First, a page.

An electrical device with bare wires that is plugged into an outlet;
    An installation in poor condition and not in accordance with electrical standards;
    An obsolete or damaged electrical outlet;
    A broken switch;
    An unsecured electrical circuit without a differential circuit breaker.

    All of this can be avoided by ensuring that the installation meets current standards.

    – Current and humidity

    Water and electricity are rarely compatible. In the event of a flood, a broken pipe or even a gutter, the electricity meter should be switched off quickly. In fact, any contact between water and electricity is a risk of electrification if you find yourself in contact with water.

    – So-called leisure accidents

    There is also a risk of electric shock outside the house. Incidents can be caused by electric arcs, particularly lightning. Among the activities at risk, we can mention:

    Fish with a rod when the weather is stormy;
    Sailing when it’s stormy;
    Practice parachuting and any other aerial activity when the sky is threatening;
    Practice an activity near electricity pylons.

    In general, touching an accessory with a metal structure (umbrella or other) can lead to electric shock, especially when there is a thunderstorm.

    You should know that proximity to a high voltage source can be the cause of an electric shock, even an electrocution, even if there is no contact. Indeed, electric arcs can then cause thermal radiation which leads to burns. This is explained by the high conductivity of the human body, which is higher than that of air. In the event of an electric arc, the current flows naturally to the best conductor, here the body.

    – Accidents at work

    These accidents are mainly due to non-compliance. Insufficient knowledge, haste, distraction, ignorance of the condition of a facility, incompetence or the use of unsuitable tools can also be the cause. In general, trades related to electricity (production, distribution, repair, etc.) are secure in order to avoid electrification. Other sectors of activity are more affected, such as those working near power lines, such as tree pruning, for example. People working on roofs (roofers, etc.) are also concerned, and must therefore take all their precautions.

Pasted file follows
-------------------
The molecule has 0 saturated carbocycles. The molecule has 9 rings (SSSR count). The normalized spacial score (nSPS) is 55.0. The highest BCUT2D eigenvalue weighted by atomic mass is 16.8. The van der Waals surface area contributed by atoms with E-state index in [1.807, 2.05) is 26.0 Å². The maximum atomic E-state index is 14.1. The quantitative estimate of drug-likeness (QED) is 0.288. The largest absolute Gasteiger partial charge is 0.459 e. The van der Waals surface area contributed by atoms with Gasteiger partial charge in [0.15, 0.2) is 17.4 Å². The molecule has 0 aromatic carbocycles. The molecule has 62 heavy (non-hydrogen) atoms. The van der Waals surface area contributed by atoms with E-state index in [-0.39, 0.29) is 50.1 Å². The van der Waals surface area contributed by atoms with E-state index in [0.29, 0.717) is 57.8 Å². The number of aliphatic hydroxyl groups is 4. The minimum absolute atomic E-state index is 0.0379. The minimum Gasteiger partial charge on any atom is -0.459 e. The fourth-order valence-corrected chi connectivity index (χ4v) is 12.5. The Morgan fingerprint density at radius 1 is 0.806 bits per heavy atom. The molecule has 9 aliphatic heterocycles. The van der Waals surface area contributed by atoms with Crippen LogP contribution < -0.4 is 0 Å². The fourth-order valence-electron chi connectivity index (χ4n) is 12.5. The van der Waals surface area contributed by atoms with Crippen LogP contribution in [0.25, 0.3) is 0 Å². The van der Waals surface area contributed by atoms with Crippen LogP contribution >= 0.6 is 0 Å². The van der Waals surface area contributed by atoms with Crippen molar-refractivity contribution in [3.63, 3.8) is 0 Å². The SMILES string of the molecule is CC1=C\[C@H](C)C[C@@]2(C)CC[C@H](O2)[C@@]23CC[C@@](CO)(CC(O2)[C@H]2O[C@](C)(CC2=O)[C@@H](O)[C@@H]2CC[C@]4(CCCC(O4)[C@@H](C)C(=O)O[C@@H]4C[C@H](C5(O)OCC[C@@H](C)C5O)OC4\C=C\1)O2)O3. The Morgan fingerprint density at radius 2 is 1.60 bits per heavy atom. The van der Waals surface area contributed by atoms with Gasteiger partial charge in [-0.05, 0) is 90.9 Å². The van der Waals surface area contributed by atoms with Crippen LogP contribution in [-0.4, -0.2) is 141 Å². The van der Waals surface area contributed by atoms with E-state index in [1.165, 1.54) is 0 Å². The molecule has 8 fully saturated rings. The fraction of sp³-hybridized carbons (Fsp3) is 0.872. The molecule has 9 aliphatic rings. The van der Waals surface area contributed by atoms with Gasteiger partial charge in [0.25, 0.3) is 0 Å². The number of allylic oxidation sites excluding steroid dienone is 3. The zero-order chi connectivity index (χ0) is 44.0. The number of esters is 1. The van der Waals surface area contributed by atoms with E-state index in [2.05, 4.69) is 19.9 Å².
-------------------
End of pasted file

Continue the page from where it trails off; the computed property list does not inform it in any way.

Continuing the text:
Why when you touch electricity can it electrocute?

    Electrify and electrocute

    By accidentally touching the electrified fences at the edge of the fields, a bare electric cable (which has lost part of its sheath), or by putting your fingers in a socket … there are many ways to be electrified, that’s that is to say to be crossed by an electric current. Not to be confused with electrocution, which we only talk about if the electric current passing through the body causes death. If electrification causes lesions or even injuries, death occurs very rarely.

    Electricity is a charge carrier

    Electricity is the transport of charged particles. The atoms that make up matter are formed from a positively charged nucleus around which electrons, negatively charged elementary particles, orbit. In a so-called “conductive” material, the electrons of its atoms are free to move, while in a so-called “insulating” material, these electrons are stuck with their respective atoms, and do not move. When a difference in electric potential, called electric voltage and expressed in volts (V), is applied from one end of a conductor to the other, the electrons will start to move under the effect of the electromotive force, attracted to the positively charged side. They then create what is called an electric current.